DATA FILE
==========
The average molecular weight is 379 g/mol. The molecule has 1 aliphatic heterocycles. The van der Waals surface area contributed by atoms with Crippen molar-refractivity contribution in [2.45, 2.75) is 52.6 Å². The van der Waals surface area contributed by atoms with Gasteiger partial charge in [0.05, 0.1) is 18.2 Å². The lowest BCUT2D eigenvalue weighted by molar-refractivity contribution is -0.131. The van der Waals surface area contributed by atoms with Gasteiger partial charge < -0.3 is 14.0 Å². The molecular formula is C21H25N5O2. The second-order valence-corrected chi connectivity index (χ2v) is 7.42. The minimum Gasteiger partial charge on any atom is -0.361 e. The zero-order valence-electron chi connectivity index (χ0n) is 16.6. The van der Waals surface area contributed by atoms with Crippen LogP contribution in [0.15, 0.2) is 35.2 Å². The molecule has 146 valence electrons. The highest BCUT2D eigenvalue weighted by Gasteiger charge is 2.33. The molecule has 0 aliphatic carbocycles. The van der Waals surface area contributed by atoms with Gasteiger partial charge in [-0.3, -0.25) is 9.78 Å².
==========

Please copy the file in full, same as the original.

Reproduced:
The average molecular weight is 379 g/mol. The molecule has 1 aliphatic heterocycles. The van der Waals surface area contributed by atoms with Crippen molar-refractivity contribution in [2.45, 2.75) is 52.6 Å². The van der Waals surface area contributed by atoms with Gasteiger partial charge in [0.05, 0.1) is 18.2 Å². The lowest BCUT2D eigenvalue weighted by molar-refractivity contribution is -0.131. The van der Waals surface area contributed by atoms with Gasteiger partial charge < -0.3 is 14.0 Å². The molecular formula is C21H25N5O2. The second-order valence-corrected chi connectivity index (χ2v) is 7.42. The minimum Gasteiger partial charge on any atom is -0.361 e. The zero-order valence-electron chi connectivity index (χ0n) is 16.6. The van der Waals surface area contributed by atoms with Crippen LogP contribution in [0.15, 0.2) is 35.2 Å². The molecule has 146 valence electrons. The highest BCUT2D eigenvalue weighted by Gasteiger charge is 2.33. The molecule has 0 aliphatic carbocycles. The van der Waals surface area contributed by atoms with Gasteiger partial charge in [-0.3, -0.25) is 9.78 Å².